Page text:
Fecal Microbiota Composition Drives Immune Activation in HIV-infected Individuals (2018):

Bacteria in our gut affects HIV—is there a solution?

How Gut Microbiota Impacts HIV Disease. A new understanding of the role gut microbiota plays in HIV disease is beginning to emerge, suggesting potential new strategies to manage the infection:

Gut Bacteria Metabolism Impacts Immune Recovery in HIV-infected Individuals:

Understanding the Gut Microbiome and HIV:

Gut microbiota associated with HIV infection is significantly enriched in bacteria tolerant to oxygen:

Low nadir CD4+ T-cell counts predict gut dysbiosis in HIV-1 infection (2018): "low nadir CD4+ T-cell counts, rather than HIV-1 serostatus per se, predict the presence of gut dysbiosis in HIV-1 infected subjects. Such dysbiosis does not display obvious HIV-specific features; instead, it shares many similarities with other diseases featuring gut inflammation"


Recent Research on Fecal Microbiota Transplantation in Inflammatory Bowel Disease Patients (Q&A with Monika Fischer, MD. Gastroenterol Hepatol, Jan 2019) | Similar one from 2018 with one of the authors:

Review, 2018: The role of fecal microbiota transplantation in inflammatory bowel disease. "Despite high heterogenity in all areas of procedure, overall, this review supports a positive effect of FMT on outcome of IBD and FMT was well tolerated for the majority of patients." | Another 2018 review: Current Evidence for the Management of Inflammatory Bowel Diseases Using Fecal Microbiota Transplantation

Review, 2018: Fecal microbiota transplant – a new frontier in inflammatory bowel disease "Clinical trials data are still poor but strongly support a future introduction of FMT in therapy to manage IBD microbiome. More studies are needed to assess the optimal route of administration and the frequency of FMT, the best matched donor for each patient as well as the risks associated with FMT in IBD"

Review, 2017: Gut microbiota in the pathogenesis of inflammatory bowel disease:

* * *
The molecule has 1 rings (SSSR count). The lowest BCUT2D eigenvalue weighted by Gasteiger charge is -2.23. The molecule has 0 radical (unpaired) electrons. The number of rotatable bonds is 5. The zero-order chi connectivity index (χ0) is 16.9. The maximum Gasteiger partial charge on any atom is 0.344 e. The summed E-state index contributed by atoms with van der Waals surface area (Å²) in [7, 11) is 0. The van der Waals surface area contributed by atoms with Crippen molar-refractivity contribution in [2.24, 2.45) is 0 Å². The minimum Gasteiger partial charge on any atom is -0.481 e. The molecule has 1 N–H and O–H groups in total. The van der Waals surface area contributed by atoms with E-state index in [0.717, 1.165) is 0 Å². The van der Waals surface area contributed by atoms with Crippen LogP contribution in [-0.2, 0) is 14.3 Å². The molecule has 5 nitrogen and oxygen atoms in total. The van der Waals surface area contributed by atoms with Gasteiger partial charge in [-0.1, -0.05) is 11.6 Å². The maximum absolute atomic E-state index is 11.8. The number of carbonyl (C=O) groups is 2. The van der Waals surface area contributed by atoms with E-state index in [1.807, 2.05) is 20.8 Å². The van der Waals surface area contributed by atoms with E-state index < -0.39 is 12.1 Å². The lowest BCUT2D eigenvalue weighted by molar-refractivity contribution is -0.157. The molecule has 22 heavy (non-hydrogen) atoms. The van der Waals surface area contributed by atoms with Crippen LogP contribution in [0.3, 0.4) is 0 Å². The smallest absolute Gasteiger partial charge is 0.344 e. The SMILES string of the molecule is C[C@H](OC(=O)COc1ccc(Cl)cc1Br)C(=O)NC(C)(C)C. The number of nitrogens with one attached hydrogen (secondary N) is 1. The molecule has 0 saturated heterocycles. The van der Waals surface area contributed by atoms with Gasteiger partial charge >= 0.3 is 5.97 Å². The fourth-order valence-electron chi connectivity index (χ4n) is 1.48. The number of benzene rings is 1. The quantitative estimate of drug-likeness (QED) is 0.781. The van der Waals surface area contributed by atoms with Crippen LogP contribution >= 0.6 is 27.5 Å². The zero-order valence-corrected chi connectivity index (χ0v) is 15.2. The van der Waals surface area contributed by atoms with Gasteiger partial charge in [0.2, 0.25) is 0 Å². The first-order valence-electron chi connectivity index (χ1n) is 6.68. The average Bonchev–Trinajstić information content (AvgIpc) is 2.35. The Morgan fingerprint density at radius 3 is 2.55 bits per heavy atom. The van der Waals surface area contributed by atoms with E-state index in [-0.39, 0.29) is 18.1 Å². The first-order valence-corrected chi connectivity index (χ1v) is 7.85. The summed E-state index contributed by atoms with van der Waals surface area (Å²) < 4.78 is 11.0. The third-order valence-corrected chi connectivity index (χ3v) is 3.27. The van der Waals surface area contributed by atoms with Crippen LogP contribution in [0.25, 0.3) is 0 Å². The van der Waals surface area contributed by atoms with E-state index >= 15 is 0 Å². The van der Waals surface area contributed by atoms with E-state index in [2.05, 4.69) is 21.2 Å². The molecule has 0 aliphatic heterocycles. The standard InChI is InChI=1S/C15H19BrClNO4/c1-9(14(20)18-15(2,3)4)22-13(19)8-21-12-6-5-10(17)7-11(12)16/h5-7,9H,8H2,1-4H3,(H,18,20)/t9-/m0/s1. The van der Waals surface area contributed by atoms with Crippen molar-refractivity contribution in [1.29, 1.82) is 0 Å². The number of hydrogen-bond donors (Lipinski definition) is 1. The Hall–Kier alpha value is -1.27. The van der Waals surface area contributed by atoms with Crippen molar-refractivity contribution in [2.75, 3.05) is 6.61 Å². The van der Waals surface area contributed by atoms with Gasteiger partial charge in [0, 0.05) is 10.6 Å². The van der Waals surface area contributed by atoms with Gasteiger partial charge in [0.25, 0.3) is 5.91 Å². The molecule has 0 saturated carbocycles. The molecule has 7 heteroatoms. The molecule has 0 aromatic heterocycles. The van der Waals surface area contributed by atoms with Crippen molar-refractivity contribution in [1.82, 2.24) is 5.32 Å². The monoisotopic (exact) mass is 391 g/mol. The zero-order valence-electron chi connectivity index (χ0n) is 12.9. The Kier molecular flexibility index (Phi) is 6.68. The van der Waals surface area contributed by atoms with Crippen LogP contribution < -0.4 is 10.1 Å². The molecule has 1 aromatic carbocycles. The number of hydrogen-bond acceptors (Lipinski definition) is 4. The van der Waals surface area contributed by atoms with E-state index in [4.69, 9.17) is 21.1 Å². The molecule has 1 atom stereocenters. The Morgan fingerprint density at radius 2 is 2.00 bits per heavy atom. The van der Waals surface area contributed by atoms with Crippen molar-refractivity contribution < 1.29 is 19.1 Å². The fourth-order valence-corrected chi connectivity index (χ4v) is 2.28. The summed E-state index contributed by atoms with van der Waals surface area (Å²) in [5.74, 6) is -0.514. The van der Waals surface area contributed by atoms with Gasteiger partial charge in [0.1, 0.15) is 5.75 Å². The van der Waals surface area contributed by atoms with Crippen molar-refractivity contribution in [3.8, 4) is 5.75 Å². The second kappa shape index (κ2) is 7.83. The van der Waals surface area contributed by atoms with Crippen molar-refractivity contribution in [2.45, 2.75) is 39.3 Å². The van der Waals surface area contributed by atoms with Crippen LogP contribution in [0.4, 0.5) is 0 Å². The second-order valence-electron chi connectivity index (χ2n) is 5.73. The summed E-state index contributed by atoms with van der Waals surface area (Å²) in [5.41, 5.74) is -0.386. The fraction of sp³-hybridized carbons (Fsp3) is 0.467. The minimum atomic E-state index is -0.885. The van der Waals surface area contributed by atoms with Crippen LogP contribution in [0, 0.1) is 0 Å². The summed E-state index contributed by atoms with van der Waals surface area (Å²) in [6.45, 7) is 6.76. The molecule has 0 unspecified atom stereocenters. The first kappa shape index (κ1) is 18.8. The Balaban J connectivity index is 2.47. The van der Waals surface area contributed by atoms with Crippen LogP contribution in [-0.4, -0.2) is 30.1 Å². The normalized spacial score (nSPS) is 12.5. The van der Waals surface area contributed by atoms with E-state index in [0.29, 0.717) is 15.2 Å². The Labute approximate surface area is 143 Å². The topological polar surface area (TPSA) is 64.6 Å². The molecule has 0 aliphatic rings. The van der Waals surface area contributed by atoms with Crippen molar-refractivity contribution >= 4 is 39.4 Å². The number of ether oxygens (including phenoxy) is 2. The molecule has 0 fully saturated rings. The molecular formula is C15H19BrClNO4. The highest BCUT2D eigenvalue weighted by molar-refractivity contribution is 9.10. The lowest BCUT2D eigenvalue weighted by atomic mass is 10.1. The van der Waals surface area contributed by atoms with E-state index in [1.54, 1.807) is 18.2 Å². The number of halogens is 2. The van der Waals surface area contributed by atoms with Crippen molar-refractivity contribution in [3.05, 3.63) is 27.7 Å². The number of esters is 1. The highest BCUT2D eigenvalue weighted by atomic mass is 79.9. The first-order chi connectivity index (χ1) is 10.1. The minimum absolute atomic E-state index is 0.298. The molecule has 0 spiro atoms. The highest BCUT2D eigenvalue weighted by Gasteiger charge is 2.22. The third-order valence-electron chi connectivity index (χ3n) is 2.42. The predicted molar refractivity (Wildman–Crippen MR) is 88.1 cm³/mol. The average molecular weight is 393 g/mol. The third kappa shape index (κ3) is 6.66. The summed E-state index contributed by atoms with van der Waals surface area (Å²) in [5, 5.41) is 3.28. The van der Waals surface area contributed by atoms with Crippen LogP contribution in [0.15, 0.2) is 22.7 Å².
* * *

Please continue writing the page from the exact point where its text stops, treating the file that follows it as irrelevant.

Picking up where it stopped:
Review, 2016: The association between the gut microbiota and the inflammatory bowel disease activity: a systematic review and meta-analysis:

"In a population-based study, we found infection within the first year of life to be associated with a diagnosis of IBD. This might be due to use of antibiotics or a physiologic defect at a critical age for gut microbiome development." (Feb 2019)

Antibiotics induce remission in children with IBD failing a biologic. Efficacy of Combination Antibiotic Therapy for Refractory Pediatric Inflammatory Bowel Disease (Feb 2019, n=63)

Microbiotas from Humans with Inflammatory Bowel Disease Alter the Balance of Gut Th17 and RORγt+ Regulatory T Cells and Exacerbate Colitis in Mice (2019):

Metagenomic analysis of intestinal mucosa revealed a specific eukaryotic gut virome signature in early-diagnosed inflammatory bowel disease (2018): "findings support the idea that certain eukaryotic viruses might trigger intestinal inflammation and contribute to IBD pathogenesis and pave the way not only for the discovery of novel diagnostic biomarkers but also for the development of anti-viral drugs for the treatment of IBD"

Distinct Microbial Communities Trigger Colitis Development upon Intestinal Barrier Damage via Innate or Adaptive Immune Cells (2017):

Worm infection counters inflammatory bowel disease by drastically changing gut microbiome:

Breakdown products from microcin B17, a well-known toxin produced by E. coli, seem to trigger gut inflammation that is characteristic of IBD (2018):


Malassezia (skin fungus) Is Associated with Crohn’s Disease and Exacerbates Colitis in Mouse Models (Mar 2019) "Collectively, these results suggest that targeting specific commensal fungi may be a therapeutic strategy for IBD"